ISSN (Print) - 0012-9976 | ISSN (Online) - 2349-8846

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Recurring Flood Disasters

Integrated and long-term solutions are needed to mitigate the adverse impacts of floods.

With the early onset of the monsoon, heavy rainfall and concomitant flooding have caused widespread destruction and loss of lives, livestock and crops in many parts of the country. Although floods occur annually, this time around, the floods occurring at the time of the rapid spread of the COVID-19 pandemic in the country had slowed down the mitigation and relief efforts, which has, in effect, exacerbated the scale and intensity of the crises. This has caused undue hardship, especially for the poor who have been disproportionately affected, and bear the brunt of both calamities, with the natural disaster and the pandemic occurring at the same time. Of the 10 states that have been the worst affected, the devastation has been most severe in Bihar and Assam.

The major rivers in Bihar, such as Koshi, Gandak, Bagmati, Burhi Gandak and Adhwara, had been flowing above the danger levels after Bihar received excess rainfall during June and July. After heavy rains in north Bihar and catchment areas, rivers breached their embankments at several places in the state, as the pressure on them had increased after the water levels rose in rivers after heavy rains. The release of excess water from the Koshi and Gandak barrages also led to flooding in several areas downstream, forcing people to flee to higher ground to safety. Breaching of embankments has also been caused due to the poor quality of flood-control measures undertaken, including that of the repair and maintenance of embankments. This was also because the prolonged pandemic-induced lockdown had delayed the routine flood-control measures undertaken before the onset of the monsoon each year.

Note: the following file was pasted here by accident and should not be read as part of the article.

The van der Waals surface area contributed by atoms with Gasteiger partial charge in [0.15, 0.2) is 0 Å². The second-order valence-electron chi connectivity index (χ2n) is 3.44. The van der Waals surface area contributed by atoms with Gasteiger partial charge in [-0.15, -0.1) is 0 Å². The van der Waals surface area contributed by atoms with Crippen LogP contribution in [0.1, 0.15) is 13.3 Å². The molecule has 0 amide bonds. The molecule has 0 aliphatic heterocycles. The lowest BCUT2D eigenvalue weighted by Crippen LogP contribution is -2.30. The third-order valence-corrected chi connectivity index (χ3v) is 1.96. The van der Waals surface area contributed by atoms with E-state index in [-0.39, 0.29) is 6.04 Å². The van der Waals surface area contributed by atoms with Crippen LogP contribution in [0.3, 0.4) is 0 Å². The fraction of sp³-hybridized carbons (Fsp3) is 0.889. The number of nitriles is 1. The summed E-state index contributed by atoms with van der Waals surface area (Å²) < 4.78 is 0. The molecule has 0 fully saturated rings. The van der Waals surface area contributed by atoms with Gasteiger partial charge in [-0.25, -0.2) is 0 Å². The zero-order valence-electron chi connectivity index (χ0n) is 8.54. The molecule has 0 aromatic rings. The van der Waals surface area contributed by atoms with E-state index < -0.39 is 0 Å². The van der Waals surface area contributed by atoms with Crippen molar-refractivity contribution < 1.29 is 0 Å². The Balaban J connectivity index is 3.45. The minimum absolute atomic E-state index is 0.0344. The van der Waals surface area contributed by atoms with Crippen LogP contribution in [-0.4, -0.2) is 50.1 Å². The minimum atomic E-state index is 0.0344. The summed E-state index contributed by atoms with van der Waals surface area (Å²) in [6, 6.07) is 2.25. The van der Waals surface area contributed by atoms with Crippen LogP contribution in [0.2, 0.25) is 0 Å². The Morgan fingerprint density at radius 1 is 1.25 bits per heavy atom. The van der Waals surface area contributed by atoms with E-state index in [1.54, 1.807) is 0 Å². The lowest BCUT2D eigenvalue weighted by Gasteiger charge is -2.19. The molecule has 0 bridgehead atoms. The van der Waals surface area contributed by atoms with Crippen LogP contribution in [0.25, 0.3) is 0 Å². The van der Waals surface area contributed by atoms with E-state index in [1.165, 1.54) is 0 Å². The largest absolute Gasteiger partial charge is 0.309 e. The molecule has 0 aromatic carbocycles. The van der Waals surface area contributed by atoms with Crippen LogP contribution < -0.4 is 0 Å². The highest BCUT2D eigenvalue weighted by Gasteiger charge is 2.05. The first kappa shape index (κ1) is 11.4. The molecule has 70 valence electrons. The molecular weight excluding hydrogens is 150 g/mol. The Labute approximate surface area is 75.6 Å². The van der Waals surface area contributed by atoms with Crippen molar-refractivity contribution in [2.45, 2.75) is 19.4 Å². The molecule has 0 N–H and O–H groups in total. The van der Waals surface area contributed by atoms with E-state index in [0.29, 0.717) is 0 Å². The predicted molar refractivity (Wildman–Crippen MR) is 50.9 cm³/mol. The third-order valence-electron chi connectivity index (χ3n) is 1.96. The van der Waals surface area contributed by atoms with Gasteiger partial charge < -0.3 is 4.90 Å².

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Published On : 12th Jan, 2024

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